No composition rules. What this means is, no more rules that force you to use particular characters or combinations, like those daunting conditions on some password reset pages that say, “Your password must contain one lowercase letter, one uppercase letter, one number, four symbols but not &%#@_, and the surname of at least one astronaut.”
Let people choose freely, and encourage longer phrases instead of hard-to-remember passwords or illusory complexity such as pA55w+rd.
No password hints. None. If I wanted people have a better chance at guessing my password, I’d write it on a note attached to my screen.
Knowledge-based authentication (KBA) is out. KBA is when a site says, “Pick from a list of questions – Where did you attend high school? What’s your favourite football team? – and tell us the answer in case we ever need to check that it’s you.”
No more expiration without reason. This is my favourite piece of advice: If we want users to comply and choose long, hard-to-guess passwords, we shouldn’t make them change those passwords unnecessarily.
The only time passwords should be reset is when they are forgotten, if they have been phished, or if you think (or know) that your password database has been stolen and could therefore be subjected to an offline brute-force attack.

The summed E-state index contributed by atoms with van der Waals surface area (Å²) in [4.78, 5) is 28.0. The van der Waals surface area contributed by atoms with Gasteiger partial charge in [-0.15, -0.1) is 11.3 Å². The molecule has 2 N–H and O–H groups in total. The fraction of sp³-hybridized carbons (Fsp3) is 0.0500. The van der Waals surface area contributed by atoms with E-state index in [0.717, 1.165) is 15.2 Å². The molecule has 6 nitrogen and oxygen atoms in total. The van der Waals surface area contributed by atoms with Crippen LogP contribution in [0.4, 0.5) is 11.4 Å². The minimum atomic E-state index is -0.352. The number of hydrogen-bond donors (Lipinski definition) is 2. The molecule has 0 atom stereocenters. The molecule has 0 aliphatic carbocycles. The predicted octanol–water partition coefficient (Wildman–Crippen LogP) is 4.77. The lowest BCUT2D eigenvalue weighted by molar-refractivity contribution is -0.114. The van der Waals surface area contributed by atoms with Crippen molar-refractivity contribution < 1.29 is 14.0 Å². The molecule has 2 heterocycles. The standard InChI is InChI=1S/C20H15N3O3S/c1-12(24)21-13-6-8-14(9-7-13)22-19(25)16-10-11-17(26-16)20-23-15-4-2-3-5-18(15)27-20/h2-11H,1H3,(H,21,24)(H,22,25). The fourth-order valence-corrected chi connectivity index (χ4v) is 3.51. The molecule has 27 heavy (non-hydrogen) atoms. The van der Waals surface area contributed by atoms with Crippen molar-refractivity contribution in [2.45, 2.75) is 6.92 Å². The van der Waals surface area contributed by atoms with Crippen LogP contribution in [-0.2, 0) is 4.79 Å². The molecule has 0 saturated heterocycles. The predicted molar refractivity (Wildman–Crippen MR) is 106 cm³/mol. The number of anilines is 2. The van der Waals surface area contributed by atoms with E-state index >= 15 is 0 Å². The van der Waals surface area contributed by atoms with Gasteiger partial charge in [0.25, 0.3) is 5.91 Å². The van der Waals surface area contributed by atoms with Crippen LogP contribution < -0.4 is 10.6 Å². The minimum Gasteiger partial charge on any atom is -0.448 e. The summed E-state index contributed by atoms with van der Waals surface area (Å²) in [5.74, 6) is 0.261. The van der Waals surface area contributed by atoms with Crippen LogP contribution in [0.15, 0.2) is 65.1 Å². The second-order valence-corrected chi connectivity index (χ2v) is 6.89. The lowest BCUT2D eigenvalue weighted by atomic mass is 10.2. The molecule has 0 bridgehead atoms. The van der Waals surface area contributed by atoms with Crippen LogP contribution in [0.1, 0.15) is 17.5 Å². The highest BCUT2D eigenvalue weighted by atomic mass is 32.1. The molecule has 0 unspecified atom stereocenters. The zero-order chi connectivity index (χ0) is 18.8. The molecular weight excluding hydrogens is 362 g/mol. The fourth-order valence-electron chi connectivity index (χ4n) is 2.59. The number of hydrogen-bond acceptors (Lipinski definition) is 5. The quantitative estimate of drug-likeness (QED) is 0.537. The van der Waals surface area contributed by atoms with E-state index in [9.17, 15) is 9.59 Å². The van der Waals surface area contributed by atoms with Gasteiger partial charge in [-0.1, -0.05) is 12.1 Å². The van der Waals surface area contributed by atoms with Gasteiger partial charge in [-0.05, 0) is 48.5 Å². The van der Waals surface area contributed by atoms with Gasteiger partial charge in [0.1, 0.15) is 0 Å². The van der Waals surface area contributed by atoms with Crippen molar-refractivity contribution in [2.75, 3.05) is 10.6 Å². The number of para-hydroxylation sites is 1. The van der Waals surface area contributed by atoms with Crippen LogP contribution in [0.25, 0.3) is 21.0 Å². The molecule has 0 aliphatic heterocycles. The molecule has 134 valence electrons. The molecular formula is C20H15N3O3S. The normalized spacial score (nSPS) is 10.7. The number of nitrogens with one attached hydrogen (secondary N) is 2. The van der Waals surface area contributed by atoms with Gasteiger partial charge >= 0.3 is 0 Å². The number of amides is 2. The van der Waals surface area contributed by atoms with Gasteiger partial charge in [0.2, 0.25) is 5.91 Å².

NIST also provides some other very worthwhile advice.
All passwords must be hashed, salted and stretched, as we explain in our article How to store your users’ password safely.
You need a salt of 32 bits or more, a keyed HMAC hash using SHA-1, SHA-2 or SHA-3, and the “stretching” algorithm PBKDF2 with at least 10,000 iterations.
I think this is a great step. The 90 day rotation only made users change the base of their password append with a date or numerical number. Example, TH!S1sMYp2ssw0rd1, THIS1sMYp2ssw0rd2, etc. Once the base of the password was figured out or phished, gaining access is easier.
I still educate my users on passphrases and why they better as a password substitute but our policy (and compliance) rules make it hard to use a nice passphrase.